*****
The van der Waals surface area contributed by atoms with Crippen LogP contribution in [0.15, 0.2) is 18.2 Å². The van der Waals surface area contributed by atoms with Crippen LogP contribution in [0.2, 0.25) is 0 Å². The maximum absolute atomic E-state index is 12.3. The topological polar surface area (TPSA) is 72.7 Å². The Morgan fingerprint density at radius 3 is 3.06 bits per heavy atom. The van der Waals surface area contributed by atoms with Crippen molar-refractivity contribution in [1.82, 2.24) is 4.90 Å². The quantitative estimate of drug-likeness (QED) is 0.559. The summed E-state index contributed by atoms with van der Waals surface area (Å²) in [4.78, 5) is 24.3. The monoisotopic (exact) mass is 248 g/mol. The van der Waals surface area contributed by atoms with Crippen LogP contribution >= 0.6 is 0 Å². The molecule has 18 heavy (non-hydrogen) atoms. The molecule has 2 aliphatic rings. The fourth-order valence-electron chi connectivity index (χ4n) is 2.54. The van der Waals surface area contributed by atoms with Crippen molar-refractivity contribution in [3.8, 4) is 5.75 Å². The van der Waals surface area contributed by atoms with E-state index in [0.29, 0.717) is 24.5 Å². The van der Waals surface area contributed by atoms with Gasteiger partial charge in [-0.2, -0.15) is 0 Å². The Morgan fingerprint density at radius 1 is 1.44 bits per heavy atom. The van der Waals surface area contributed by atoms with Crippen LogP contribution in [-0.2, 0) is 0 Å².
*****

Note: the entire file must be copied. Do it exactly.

The van der Waals surface area contributed by atoms with Crippen LogP contribution in [0.15, 0.2) is 18.2 Å². The van der Waals surface area contributed by atoms with Crippen LogP contribution in [0.2, 0.25) is 0 Å². The maximum absolute atomic E-state index is 12.3. The topological polar surface area (TPSA) is 72.7 Å². The Morgan fingerprint density at radius 3 is 3.06 bits per heavy atom. The van der Waals surface area contributed by atoms with Crippen molar-refractivity contribution in [1.82, 2.24) is 4.90 Å². The quantitative estimate of drug-likeness (QED) is 0.559. The summed E-state index contributed by atoms with van der Waals surface area (Å²) in [4.78, 5) is 24.3. The monoisotopic (exact) mass is 248 g/mol. The van der Waals surface area contributed by atoms with Crippen LogP contribution >= 0.6 is 0 Å². The molecule has 18 heavy (non-hydrogen) atoms. The molecule has 2 aliphatic rings. The fourth-order valence-electron chi connectivity index (χ4n) is 2.54. The van der Waals surface area contributed by atoms with Crippen molar-refractivity contribution in [3.8, 4) is 5.75 Å². The van der Waals surface area contributed by atoms with E-state index in [0.29, 0.717) is 24.5 Å². The van der Waals surface area contributed by atoms with Gasteiger partial charge in [-0.2, -0.15) is 0 Å². The Morgan fingerprint density at radius 1 is 1.44 bits per heavy atom. The van der Waals surface area contributed by atoms with Crippen LogP contribution in [-0.2, 0) is 0 Å².